Press release on human rights violations in the South Sudan conflict


The African Commission on Human and Peoples’ Rights (the African Commission) has been following, through its Country Rapporteur for South Sudan, the ongoing civil conflict in South Sudan and is appalled by the deliberate and brutal targeting of civilians, particularly women and children by both the government forces and opposition forces.

The African Commission particularly takes note of the Report of the Office of the United Nations High Commissioner for Human Rights (OHCHR) issued on 10 July 2018 which documents some of the worst atrocities by government forces in the rebel held areas, including shooting at fleeing civilians, gang rape of women and children, and killing of elderly people, persons with disabilities and children, including through being hanged from trees and burned alive. The Report further confirms retaliatory attacks on civilians carried out by opposition armed groups.

The African Commission condemns in the strongest terms these acts of violence constituting gross violations and abuses of the human and peoples’ rights under the African Charter on Human and Peoples Rights and the rules of international humanitarian law.

The Commission is concerned about the 2.5 million South Sudanese forced to seek refuge in neighbouring countries, and the 1.74 million internally displaced persons. The Commission further condemns the attacks against humanitarian workers, UN Peacekeepers and other actions limited humanitarian access.

Considering that the ongoing violations can be brought to an end through the resolution of the conflict in South Sudan, the Commission is further concerned about the repeated failure of the parties to conclusively resolve the conflict within the framework of the regional Intergovernmental Authority on Development (IGAD) High-Level Revitalizaiton Forum and about reports of violations of the latest ceasefire that came into effect on 30 June 2018.

The African Commission reaffirms the continued relevance of the IGAD mediated August 2015 Agreement on the Resolution of the Conflict in the Republic of South Sudan, notably the transitional justice mechanisms provided for in the agreement.

The Commission reaffirms as a fundamental right of all peoples the right to national peace and security guaranteed under Article 23 of the African Charter on Human and Peoples’ Rights (African Charter), as well as the right of human beings to respect for their life, integrity of their person (Article 4) and the prohibition of torture, cruel, inhuman and degrading treatment (Article 5). The Commission also affirms the principle of distinction under international humanitarian law, which absolutely prohibits attacks against civilians.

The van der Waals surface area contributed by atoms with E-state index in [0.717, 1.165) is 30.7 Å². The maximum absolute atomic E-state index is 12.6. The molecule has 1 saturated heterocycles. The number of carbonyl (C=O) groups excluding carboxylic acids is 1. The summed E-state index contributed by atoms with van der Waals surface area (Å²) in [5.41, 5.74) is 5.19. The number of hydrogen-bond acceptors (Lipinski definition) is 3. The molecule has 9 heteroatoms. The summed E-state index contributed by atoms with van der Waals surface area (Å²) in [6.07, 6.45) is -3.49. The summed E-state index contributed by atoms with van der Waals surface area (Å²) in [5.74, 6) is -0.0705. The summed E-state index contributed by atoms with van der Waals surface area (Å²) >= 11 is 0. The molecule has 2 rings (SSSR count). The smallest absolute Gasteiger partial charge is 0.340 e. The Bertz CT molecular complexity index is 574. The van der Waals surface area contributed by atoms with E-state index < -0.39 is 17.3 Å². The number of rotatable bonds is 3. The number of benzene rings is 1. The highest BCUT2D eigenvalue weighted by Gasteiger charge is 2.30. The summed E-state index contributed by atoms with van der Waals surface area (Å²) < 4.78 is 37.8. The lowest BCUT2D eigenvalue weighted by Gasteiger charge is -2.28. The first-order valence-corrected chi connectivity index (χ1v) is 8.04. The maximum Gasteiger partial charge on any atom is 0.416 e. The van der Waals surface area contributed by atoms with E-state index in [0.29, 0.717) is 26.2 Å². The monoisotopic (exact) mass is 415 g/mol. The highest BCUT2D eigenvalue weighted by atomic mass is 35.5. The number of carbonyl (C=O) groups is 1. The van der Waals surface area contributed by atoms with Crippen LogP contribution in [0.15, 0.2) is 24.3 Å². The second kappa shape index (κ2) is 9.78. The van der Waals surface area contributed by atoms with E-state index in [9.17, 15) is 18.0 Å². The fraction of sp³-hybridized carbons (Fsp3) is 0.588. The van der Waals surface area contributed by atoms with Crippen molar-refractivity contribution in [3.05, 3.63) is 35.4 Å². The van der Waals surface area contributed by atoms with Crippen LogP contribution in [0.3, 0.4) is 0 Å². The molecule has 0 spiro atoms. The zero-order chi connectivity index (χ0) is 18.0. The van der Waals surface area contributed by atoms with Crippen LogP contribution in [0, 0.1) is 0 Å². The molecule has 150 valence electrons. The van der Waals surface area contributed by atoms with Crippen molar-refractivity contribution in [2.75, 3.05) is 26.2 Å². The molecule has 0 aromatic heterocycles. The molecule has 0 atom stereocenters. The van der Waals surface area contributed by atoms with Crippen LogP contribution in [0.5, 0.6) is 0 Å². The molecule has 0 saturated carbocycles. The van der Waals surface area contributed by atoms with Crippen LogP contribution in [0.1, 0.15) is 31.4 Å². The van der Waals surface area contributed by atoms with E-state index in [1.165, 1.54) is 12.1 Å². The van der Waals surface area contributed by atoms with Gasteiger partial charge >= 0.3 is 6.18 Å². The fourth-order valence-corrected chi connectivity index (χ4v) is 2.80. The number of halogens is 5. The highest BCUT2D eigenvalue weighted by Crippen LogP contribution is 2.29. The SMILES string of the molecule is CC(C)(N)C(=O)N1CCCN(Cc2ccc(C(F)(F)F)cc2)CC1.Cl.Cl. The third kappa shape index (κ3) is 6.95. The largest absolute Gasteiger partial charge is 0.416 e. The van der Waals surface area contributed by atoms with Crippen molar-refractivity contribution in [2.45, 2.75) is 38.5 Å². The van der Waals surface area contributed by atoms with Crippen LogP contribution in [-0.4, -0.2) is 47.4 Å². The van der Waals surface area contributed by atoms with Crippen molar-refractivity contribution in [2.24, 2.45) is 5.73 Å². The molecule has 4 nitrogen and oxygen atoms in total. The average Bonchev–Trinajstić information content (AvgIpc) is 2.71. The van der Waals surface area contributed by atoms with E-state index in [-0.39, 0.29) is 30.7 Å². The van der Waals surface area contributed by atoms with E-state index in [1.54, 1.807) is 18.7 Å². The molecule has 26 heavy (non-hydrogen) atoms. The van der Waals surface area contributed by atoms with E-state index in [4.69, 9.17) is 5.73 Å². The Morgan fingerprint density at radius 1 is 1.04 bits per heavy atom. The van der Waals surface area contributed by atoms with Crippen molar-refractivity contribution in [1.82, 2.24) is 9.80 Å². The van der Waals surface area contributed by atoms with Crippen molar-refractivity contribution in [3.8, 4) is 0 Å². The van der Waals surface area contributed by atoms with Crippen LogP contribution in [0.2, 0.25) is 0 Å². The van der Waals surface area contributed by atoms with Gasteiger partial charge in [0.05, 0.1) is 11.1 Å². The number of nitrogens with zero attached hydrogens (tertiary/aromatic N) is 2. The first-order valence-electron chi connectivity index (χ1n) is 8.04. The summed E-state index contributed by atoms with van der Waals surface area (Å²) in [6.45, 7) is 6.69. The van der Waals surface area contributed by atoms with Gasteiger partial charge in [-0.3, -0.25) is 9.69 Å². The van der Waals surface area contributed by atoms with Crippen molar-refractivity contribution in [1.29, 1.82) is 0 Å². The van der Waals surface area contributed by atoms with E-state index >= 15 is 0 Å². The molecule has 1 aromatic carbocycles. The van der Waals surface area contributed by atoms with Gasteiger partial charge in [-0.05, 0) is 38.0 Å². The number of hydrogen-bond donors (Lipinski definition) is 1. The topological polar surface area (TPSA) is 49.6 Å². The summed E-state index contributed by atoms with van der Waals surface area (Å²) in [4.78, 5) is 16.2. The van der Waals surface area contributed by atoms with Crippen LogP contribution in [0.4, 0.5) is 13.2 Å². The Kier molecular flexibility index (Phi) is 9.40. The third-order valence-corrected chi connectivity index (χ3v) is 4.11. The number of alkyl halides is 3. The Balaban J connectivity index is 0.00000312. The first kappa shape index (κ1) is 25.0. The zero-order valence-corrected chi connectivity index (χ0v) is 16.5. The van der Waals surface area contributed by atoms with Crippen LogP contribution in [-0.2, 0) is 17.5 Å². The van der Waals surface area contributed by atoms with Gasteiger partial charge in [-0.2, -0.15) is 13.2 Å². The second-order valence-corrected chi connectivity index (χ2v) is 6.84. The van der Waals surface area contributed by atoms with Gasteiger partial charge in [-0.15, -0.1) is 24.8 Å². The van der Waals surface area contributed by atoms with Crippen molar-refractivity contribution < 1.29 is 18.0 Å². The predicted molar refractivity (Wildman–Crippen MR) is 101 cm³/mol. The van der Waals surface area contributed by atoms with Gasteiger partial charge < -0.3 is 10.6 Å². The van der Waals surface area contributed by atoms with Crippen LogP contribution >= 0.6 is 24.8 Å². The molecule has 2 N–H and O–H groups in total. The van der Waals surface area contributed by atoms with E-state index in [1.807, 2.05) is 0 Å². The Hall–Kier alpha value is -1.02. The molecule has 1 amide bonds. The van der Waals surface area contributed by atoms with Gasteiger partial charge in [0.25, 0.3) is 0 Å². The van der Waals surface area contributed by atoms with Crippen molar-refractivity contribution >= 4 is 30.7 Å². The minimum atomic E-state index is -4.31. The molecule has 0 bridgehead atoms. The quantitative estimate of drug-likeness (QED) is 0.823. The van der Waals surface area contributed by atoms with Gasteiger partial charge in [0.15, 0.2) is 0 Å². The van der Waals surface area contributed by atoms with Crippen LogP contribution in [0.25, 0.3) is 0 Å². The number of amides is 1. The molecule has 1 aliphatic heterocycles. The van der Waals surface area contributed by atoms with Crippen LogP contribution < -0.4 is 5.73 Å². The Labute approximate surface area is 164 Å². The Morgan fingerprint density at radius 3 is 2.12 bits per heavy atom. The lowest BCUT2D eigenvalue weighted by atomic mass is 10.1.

The African Commission:

1.     Reminds the government of South Sudan that it bears primary responsibility for protecting civilians, including those in the rebel held areas, for ensuring that its forces completely cease the targetting of civilians and for investigating and holding those responsible accountable;  

2.     Urges IGAD and its Special Envoy for the South Sudan Peace process as well as the African Union to explicitly require as part of the ceasefire and the peace talks, total abstention from and rejection of attacks against civilians; and to include attacks against civilians and violations of international humanitarian law among the indicators for monitoring the ceasefire;

3.     Calls on the government and the armed opposition to end attacks against humanitarian actors and to ensure unrestricted humanitarian access for bringing life saving aid to the internally displaced and others in need of humanitarian assistance;

4.     Underscores the supreme importance of the conclusive resolution of the conflict through the ongoing peace process under the auspices of IGAD for ending the violations and suffering that the civilian population continues to endure; 

5.     Urges the AU to put in place a mechanism for documenting the identities of civilian authorities and military commanders, both in the government and the armed opposition, who are responsible for or failed to stop attacks against civlians; and

6.     Calls on IGAD, the AU and the South Sudan Government and the other Parties to the August 2015 IGAD Agreement, to urgently put in place a process for the implementation of the transitional justice mechanisms provided for in the 2015 Agreement and in this regard urges them to cooperate, as stipulated in the 2015 Agreement, with the African Commission on Human and Peoples’ Rights for putting in place such a process, including on the operationalization of the truth, reconciliation and healing commission.

Honourable Commissioner Solomon Ayele Dersso, Commissioner Rapporteur for the Republic of South Sudan

Banjul, 12 July 2018